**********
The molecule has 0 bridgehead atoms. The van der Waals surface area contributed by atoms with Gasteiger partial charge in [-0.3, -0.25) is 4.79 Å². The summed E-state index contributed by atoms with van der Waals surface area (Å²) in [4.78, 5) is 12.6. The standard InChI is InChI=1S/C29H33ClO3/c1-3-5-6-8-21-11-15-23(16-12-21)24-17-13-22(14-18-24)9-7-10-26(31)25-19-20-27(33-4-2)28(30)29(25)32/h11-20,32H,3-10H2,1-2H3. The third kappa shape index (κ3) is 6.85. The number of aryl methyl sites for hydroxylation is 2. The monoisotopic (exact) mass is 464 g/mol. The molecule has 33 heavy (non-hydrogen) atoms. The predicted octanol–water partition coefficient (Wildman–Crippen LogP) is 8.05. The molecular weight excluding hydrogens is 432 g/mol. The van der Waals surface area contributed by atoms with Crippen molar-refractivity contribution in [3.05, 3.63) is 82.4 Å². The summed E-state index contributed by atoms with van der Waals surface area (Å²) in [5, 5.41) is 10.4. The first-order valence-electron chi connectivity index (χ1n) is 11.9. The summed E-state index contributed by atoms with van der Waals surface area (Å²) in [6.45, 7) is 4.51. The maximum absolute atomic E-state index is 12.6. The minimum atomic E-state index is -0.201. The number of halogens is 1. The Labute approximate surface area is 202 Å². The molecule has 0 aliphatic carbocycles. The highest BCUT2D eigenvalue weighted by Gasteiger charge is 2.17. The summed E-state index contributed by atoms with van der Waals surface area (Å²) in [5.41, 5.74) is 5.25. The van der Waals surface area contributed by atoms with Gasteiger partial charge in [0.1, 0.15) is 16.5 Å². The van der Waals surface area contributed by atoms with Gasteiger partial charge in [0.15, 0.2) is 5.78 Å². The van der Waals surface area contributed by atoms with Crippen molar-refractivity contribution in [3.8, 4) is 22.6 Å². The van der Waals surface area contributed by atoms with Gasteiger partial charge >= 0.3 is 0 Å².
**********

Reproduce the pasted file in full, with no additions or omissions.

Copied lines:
The molecule has 0 bridgehead atoms. The van der Waals surface area contributed by atoms with Gasteiger partial charge in [-0.3, -0.25) is 4.79 Å². The summed E-state index contributed by atoms with van der Waals surface area (Å²) in [4.78, 5) is 12.6. The standard InChI is InChI=1S/C29H33ClO3/c1-3-5-6-8-21-11-15-23(16-12-21)24-17-13-22(14-18-24)9-7-10-26(31)25-19-20-27(33-4-2)28(30)29(25)32/h11-20,32H,3-10H2,1-2H3. The third kappa shape index (κ3) is 6.85. The number of aryl methyl sites for hydroxylation is 2. The monoisotopic (exact) mass is 464 g/mol. The molecule has 33 heavy (non-hydrogen) atoms. The predicted octanol–water partition coefficient (Wildman–Crippen LogP) is 8.05. The molecular weight excluding hydrogens is 432 g/mol. The van der Waals surface area contributed by atoms with Crippen molar-refractivity contribution in [3.05, 3.63) is 82.4 Å². The summed E-state index contributed by atoms with van der Waals surface area (Å²) in [5, 5.41) is 10.4. The first-order valence-electron chi connectivity index (χ1n) is 11.9. The summed E-state index contributed by atoms with van der Waals surface area (Å²) in [6.45, 7) is 4.51. The maximum absolute atomic E-state index is 12.6. The minimum atomic E-state index is -0.201. The number of halogens is 1. The Labute approximate surface area is 202 Å². The molecule has 0 aliphatic carbocycles. The highest BCUT2D eigenvalue weighted by Gasteiger charge is 2.17. The summed E-state index contributed by atoms with van der Waals surface area (Å²) in [5.41, 5.74) is 5.25. The van der Waals surface area contributed by atoms with Gasteiger partial charge in [0.1, 0.15) is 16.5 Å². The van der Waals surface area contributed by atoms with Gasteiger partial charge in [0.15, 0.2) is 5.78 Å². The van der Waals surface area contributed by atoms with Crippen molar-refractivity contribution in [3.8, 4) is 22.6 Å². The van der Waals surface area contributed by atoms with Gasteiger partial charge >= 0.3 is 0 Å².